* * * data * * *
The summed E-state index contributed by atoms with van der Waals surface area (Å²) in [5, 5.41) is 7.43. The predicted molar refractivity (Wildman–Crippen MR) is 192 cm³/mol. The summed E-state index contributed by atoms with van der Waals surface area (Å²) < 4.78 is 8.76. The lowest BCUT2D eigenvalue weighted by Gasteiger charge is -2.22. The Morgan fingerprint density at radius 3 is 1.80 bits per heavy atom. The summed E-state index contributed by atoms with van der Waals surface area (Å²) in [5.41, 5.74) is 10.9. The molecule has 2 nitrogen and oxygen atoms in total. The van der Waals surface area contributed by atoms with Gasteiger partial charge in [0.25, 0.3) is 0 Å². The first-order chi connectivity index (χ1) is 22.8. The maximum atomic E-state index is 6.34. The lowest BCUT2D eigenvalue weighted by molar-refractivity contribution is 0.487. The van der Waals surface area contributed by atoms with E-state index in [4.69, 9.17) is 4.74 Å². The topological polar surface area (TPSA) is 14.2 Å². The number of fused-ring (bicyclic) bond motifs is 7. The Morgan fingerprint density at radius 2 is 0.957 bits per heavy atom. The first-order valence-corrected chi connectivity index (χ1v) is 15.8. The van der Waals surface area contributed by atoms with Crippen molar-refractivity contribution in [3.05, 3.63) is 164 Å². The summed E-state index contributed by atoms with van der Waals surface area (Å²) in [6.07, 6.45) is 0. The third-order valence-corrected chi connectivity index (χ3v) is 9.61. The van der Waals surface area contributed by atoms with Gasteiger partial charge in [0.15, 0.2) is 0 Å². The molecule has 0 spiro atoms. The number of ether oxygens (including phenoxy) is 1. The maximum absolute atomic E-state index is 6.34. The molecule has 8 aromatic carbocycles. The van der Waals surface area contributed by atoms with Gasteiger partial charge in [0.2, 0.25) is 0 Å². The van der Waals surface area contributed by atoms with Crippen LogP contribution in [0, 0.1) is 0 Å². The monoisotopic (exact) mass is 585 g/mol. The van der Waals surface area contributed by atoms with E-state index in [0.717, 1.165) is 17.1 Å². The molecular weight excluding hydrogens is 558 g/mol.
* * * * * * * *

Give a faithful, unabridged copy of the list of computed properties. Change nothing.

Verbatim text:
The summed E-state index contributed by atoms with van der Waals surface area (Å²) in [5, 5.41) is 7.43. The predicted molar refractivity (Wildman–Crippen MR) is 192 cm³/mol. The summed E-state index contributed by atoms with van der Waals surface area (Å²) < 4.78 is 8.76. The lowest BCUT2D eigenvalue weighted by Gasteiger charge is -2.22. The Morgan fingerprint density at radius 3 is 1.80 bits per heavy atom. The summed E-state index contributed by atoms with van der Waals surface area (Å²) in [5.41, 5.74) is 10.9. The molecule has 2 nitrogen and oxygen atoms in total. The van der Waals surface area contributed by atoms with Gasteiger partial charge in [0.25, 0.3) is 0 Å². The first-order chi connectivity index (χ1) is 22.8. The maximum atomic E-state index is 6.34. The lowest BCUT2D eigenvalue weighted by molar-refractivity contribution is 0.487. The van der Waals surface area contributed by atoms with E-state index in [4.69, 9.17) is 4.74 Å². The topological polar surface area (TPSA) is 14.2 Å². The number of fused-ring (bicyclic) bond motifs is 7. The Morgan fingerprint density at radius 2 is 0.957 bits per heavy atom. The first-order valence-corrected chi connectivity index (χ1v) is 15.8. The van der Waals surface area contributed by atoms with Crippen molar-refractivity contribution in [3.05, 3.63) is 164 Å². The summed E-state index contributed by atoms with van der Waals surface area (Å²) in [6.07, 6.45) is 0. The third-order valence-corrected chi connectivity index (χ3v) is 9.61. The van der Waals surface area contributed by atoms with Gasteiger partial charge in [0.15, 0.2) is 0 Å². The molecule has 0 spiro atoms. The number of ether oxygens (including phenoxy) is 1. The maximum absolute atomic E-state index is 6.34. The molecule has 8 aromatic carbocycles. The van der Waals surface area contributed by atoms with Gasteiger partial charge in [0.2, 0.25) is 0 Å². The van der Waals surface area contributed by atoms with Crippen LogP contribution in [0, 0.1) is 0 Å². The monoisotopic (exact) mass is 585 g/mol. The van der Waals surface area contributed by atoms with E-state index in [0.717, 1.165) is 17.1 Å². The molecular weight excluding hydrogens is 558 g/mol.